An Introduction to Mortgages
is a loan
taken to finance the purchase of a house or real estate. This loan is usually obtained from banks, mortgage
companies, or other private sellers. The home and/or land is kept as collateral for the loan, which means that the lender has a legal claim over it in case of default of loan. In a mortgage
agreement, the lender is known as the mortgagee and the debtor or borrower, also as mortgagor. Sometimes, a third party, like a mortgage broker (who helps find the best deals) or a lawyer (to decide on legalities of the agreement) may also be involved.
Since the amount borrowed in case of mortgages
are high, their repayment periods are long- usually 15-30 years. The repayment period is known as the term of the mortgage
. By the end of this period, the borrower has to completely return the principal amount borrowed plus interest
, by making periodical payments. This is called amortization
. The amount of interest paid is determined by the rate of interest that the lender charges for letting you use his money.
Borrowers may also choose to pay back one mortgage
completely before the term ends, and take out another mortgage. This is to make use of lower rates, accumulated value of the house etc. This is known as refinancing.
Types of Mortgages
Mortgages are of many types. Some major categories have been discussed below:
1)Fixed-rate mortgages (FRM):
in which the rate of interest on the loan remains fixed for the entire term of the loan. These are the most popular kind of mortgages. The advantage with FRMs is that the periodic payments are predictable and are not swayed by changing market rates. Thus, it is easier for the borrower to make his budget. However, interest rates for FRMs typically tend to be higher to cover the risk of a higher market rate for the lender.
2)Adjustable-Rate Mortgages (ARM):
in which the interest rate can move up or down to match current market interest rates. The rate is adjusted once every 1,3,5,7 etc years as agreed between the parties. The initial rate in an ARM is slightly discounted than market rates. ARMs are attractive to borrowers if market rates go down, resulting in lower payments for the borrower. Also, with an ARM, you often qualify for a higher loan amount. However, if the borrower is unable to predict the trend in market rates properly, he may end up paying more than in an FRM. An ARM is useful if the borrower plans to sell his house before interest rates rise.
3)Interest-Only Mortgages (IOM):
in which the borrower only pays interest (plus property taxes and homeowners insurance) on the loan. The borrower thus has to pay a lower monthly mortgage payment and might also qualify for a higher loan amount. This type of mortgage is suitable for borrowers expecting the value of their house to increase in the next few years, after which the house will be sold. In that case, the borrower realizes more equity on sale than the loan he has taken.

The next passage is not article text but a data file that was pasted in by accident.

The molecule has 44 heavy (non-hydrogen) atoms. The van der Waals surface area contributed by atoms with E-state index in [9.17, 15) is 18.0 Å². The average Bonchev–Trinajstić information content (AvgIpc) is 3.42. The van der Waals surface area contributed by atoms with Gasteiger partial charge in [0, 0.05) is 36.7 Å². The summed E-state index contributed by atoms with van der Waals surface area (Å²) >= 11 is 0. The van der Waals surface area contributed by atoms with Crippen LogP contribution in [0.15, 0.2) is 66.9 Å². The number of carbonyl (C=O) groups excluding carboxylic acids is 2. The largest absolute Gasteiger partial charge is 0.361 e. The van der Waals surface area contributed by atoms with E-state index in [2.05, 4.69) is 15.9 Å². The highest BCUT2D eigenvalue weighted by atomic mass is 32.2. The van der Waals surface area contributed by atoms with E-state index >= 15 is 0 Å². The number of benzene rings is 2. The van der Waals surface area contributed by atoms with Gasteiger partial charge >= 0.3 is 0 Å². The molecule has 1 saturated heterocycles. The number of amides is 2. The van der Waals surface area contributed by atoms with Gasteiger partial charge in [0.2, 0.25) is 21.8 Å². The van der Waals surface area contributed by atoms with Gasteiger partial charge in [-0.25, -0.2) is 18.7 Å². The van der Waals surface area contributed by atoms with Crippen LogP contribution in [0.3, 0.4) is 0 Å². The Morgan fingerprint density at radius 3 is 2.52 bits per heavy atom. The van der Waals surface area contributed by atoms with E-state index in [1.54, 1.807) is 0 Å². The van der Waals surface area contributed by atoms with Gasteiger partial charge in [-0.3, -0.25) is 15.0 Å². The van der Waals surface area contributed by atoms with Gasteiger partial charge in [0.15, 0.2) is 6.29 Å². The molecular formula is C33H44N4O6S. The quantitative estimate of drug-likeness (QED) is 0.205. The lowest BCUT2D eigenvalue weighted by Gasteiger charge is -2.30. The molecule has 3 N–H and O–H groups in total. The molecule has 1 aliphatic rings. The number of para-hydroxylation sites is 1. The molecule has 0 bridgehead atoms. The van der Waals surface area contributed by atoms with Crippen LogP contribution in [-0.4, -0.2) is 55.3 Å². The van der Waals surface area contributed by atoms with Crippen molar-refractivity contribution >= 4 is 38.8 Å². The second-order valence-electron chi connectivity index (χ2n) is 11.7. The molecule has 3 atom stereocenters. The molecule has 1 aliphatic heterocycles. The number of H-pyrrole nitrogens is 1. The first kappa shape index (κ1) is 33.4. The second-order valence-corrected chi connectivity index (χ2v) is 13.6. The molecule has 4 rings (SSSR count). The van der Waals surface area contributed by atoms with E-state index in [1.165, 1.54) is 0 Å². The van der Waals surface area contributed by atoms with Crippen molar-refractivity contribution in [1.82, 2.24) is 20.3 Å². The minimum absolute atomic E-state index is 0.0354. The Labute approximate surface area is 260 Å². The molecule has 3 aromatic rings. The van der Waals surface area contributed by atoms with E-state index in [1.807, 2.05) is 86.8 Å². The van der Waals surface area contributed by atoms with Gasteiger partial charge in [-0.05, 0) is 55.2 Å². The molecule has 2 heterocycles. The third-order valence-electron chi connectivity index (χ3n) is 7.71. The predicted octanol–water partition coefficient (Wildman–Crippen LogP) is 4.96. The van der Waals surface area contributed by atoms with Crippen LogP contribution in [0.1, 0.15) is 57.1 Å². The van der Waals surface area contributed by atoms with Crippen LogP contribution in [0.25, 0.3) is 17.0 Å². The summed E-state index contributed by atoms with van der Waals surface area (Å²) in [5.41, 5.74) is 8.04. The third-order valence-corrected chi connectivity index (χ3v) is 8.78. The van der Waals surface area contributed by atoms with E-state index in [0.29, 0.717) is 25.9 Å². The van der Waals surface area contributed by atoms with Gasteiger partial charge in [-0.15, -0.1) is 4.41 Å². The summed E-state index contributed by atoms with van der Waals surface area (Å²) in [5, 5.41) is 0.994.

in which the loan is not amortized or only partially amortized and the loan is repaid in one or a few large payments due at longer periods. Sometimes, balloon loans have a conversion option, by which the balloon loan can be converted to a new loan at the end of the first payment. Though the absence of periodical payments is an attractive option, borrowers face the risk of default if they are unable to make the complete payment due to high interest rates at the end of the period.
these are loans for borrowers with a credit rating below 620. The low credit rating may be a result of past defaults or delays in bill payments, loan repayments etc. Lenders charge a higher rate of interest on such loans to account for the credit risk of borrowers. The agreement usually also include pre-payment penalty (if the borrower refinances with a lower rate loan) and balloon payments.
these are loans which let the borrower borrow more than that set by government limits. Hence, these come under ‘non-conforming’ loans. A higher interest rate is charged to compensate for the lender’s higher risk.
which combine the features of FRM and ARM. Borrowers pay a fixed rate for an initial period, after which the rate is adjusted, and the borrowers continue to pay the new fixed rate for the remainder of the term. For example, a 5/25 loan thus has an initial foxed period of 5 years, and then 25 years of payment at the revised rate. this kind of mortgage provides good opportunity for borrowers who are confident of improving their credit rating in few years.
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